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Theatre Journal 52.3 (2000) 427-428
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The Cambridge History of American Theatre,
Vol. I: Beginnings to 1870
The Cambridge History of American Theatre, Vol. I: Beginnings to 1870. Edited by Don B. Wilmeth and Christopher Bigsby. Cambridge: Cambridge University Press, 1998; pp. xvi and 506. $74.95.
It is unlikely that people who read this volume (other than reviewers) will do so from cover to cover, and that is a shame because The Cambridge History of American Theatre clearly charts the campaigns won, those still waging, and those largely unattempted in scholarship covering the history of the American (US) theatre before 1870. What is striking about this history is the new and old historiography that characterizes it. The editors' introduction, for example, reads in two directions, one emphasizing adjudicatory texts, the other innovative ones. Chapters follow suit, juxtaposing commonplaces from received traditions with more self-conscious and theatricalizing analyses, leaving some prominent incompatibilities uninterrogated.
The body of The Cambridge History of American Theatre begins with its longest essay, Bruce McConachie's seventy-page "American Theatre in Context, from the Beginnings to 1870," which contextualizes American theatre in terms of reception theory. Three paradigms govern the analysis--patriarchy and gentility; paternalism, sentimentality, and republicanism; and rationality and respectability--which assist a focus on race, class, and gender. While McConachie's essay would, I think, do more if it undertook less, it certainly addresses the editorial focus on the diffused social and cultural content of eighteenth- and nineteenth-century American theatre.
Douglas McDermott's essay challenges the received wisdom that tells eighteenth- and nineteenth-century American theatre history in terms of a "principal player" idea (197f) and the development and ascendance of the single, long-touring play. McDermott forces the rethinking of the star system at the level of its material production and presents an alternative view of diversified, rather than unitary, American management practices.
In his study of plays and playwrights to 1800, Peter Davis provides a stunning reassessment of the view (present elsewhere in this volume) that contextualizes American theatre in terms of a consistent anti-theatrical prejudice. Davis invites us to assess what "the anti-theatrical prejudice" tradition contributes to "progressive" historical readings, while his own contextualized (rather than developmental) analysis invites research into fairs, markets, and other forms of indigenous theatre bespeaking "a distinct American aesthetic" (248).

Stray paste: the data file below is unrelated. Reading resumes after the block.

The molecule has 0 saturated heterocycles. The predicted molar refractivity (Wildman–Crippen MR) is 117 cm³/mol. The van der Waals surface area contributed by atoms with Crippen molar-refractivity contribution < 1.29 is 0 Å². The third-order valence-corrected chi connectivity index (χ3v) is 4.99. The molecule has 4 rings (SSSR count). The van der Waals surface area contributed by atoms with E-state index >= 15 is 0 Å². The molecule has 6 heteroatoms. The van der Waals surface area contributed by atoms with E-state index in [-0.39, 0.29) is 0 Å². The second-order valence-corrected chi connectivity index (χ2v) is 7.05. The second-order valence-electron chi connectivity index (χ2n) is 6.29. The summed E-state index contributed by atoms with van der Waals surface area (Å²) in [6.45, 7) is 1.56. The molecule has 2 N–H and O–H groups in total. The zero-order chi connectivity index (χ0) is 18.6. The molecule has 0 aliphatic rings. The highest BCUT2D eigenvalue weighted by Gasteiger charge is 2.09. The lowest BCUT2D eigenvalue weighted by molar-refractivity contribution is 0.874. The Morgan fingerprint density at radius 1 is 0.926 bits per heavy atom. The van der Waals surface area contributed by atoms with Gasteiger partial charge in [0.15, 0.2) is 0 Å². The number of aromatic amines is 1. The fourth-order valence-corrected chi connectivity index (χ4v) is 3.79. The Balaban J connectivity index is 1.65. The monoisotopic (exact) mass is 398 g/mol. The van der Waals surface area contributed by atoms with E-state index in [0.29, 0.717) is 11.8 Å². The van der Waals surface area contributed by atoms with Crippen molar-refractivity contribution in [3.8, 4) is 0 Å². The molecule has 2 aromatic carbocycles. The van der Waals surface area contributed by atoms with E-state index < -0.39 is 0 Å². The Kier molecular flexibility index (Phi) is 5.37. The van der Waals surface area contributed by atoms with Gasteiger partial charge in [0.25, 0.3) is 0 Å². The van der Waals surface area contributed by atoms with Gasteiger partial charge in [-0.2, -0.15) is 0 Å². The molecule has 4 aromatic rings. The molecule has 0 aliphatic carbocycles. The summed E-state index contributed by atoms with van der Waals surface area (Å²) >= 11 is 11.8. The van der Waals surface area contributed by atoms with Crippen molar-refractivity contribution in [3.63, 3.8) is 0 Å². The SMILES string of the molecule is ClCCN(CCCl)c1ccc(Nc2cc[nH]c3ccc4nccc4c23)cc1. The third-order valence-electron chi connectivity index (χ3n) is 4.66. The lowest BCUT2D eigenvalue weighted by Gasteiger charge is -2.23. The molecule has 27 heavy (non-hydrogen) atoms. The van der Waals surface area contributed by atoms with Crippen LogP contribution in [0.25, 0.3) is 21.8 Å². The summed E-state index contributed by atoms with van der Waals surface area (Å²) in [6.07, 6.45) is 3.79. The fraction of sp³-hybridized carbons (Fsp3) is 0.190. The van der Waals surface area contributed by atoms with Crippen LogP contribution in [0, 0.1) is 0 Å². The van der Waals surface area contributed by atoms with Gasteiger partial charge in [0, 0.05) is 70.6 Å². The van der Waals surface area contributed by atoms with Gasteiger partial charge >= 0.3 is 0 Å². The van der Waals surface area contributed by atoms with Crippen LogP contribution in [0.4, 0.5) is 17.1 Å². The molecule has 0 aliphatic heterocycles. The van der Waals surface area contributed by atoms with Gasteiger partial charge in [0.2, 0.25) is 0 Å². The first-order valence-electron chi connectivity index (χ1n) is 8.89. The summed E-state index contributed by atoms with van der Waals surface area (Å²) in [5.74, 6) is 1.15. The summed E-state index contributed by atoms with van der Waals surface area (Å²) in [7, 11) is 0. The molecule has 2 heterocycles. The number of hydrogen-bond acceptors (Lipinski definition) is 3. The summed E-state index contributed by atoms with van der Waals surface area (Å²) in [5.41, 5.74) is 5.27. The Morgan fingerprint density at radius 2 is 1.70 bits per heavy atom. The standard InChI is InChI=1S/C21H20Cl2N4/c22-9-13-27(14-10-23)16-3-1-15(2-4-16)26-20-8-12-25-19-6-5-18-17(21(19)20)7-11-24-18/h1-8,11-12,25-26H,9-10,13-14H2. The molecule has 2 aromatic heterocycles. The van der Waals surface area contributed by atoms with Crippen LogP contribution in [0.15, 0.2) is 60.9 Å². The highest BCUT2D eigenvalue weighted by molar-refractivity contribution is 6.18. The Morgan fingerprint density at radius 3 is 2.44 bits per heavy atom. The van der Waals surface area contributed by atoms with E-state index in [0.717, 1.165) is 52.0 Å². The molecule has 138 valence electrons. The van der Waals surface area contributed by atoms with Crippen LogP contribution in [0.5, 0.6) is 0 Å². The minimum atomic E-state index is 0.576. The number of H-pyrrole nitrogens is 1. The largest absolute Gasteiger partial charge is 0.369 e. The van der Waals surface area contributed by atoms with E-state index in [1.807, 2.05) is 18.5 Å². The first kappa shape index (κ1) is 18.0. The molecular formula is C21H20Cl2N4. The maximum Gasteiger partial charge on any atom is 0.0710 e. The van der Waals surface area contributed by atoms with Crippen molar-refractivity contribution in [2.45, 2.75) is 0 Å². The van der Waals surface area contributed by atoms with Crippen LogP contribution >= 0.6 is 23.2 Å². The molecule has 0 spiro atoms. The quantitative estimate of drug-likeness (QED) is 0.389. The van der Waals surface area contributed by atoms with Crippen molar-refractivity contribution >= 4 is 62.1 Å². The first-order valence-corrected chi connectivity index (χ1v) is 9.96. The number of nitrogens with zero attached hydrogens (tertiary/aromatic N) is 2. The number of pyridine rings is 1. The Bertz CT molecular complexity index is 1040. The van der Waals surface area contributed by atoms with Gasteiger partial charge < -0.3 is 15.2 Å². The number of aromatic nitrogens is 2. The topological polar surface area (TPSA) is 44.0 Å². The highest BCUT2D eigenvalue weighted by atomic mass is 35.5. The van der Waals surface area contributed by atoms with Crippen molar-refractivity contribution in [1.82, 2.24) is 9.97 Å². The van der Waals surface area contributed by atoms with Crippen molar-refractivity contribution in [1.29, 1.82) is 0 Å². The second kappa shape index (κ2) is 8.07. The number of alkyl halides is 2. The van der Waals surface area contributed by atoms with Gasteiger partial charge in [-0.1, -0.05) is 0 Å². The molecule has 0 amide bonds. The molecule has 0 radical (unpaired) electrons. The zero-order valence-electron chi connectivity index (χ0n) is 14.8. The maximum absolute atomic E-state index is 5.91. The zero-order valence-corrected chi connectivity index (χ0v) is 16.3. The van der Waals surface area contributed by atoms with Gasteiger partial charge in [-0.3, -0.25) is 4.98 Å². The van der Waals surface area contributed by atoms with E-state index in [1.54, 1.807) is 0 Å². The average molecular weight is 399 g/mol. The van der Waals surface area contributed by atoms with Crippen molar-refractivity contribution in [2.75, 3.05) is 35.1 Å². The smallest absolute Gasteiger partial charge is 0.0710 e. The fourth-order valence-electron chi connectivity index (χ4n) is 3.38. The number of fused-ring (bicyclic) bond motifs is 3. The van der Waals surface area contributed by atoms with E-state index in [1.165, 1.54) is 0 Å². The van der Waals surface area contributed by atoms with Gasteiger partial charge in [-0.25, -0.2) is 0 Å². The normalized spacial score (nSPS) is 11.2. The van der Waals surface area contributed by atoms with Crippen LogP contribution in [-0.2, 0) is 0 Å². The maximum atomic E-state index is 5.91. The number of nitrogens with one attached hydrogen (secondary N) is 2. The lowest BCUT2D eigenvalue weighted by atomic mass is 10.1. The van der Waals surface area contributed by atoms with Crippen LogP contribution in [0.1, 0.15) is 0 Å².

Gary Richardson's long essay offers conventional literary analysis of several melodramas, including their sociocultural historical context. Richardson takes up few of the organizing constructs of these dramas, while eschewing the developmental historiographies of positivism (periodization, continuity, and typologies). The discussion of melodrama remains literary, not surprising in an analysis indebted to Peter Brooks and Robert Heilman and resistant to the dismissive rhetoric of David Grimsted and Garff Wilson, who characterize melodrama as an "affliction" or "blight." Paragraphs of generalized summary do little to contextualize plays and playwrights, and leave uncritiqued the globalizing assumptions of positivist histories.
Both Richardson's account of plays and playwrights from 1800 to 1865, and Simon Williams's discussion of European actors and the starring system in America from 1752 to 1870 are comprehensive and gracefully written, but both would profit from cross-talking with the essays by McConachie, McDermott, and Davis. Williams's foreign stars are overwhelmingly English and chiefly male, and, as with Richardson's proffering of melodrama as a popular "repudiation of patrician poetic drama" (273), focused upon a paradigm [End Page 427] shift--the movement away from formal acting styles toward a socially contextualized personality/psychological style. Attention is paid to the economics of starring, but there is little other American sociocultural context.
Joseph Roach gracefully locates creative analogies from which memorably phrased relational analyses of performance can be crafted. In "The Emergence of the American Actor," Roach uses Twain's Huckleberry Finn to chart the course of American acting. He moves fluidly from, for example, the aesthetics of actors and acting into the shift of acting lines toward ethnic specialties, and from these specialties as markers of the ebb and flow of cultural liminality to...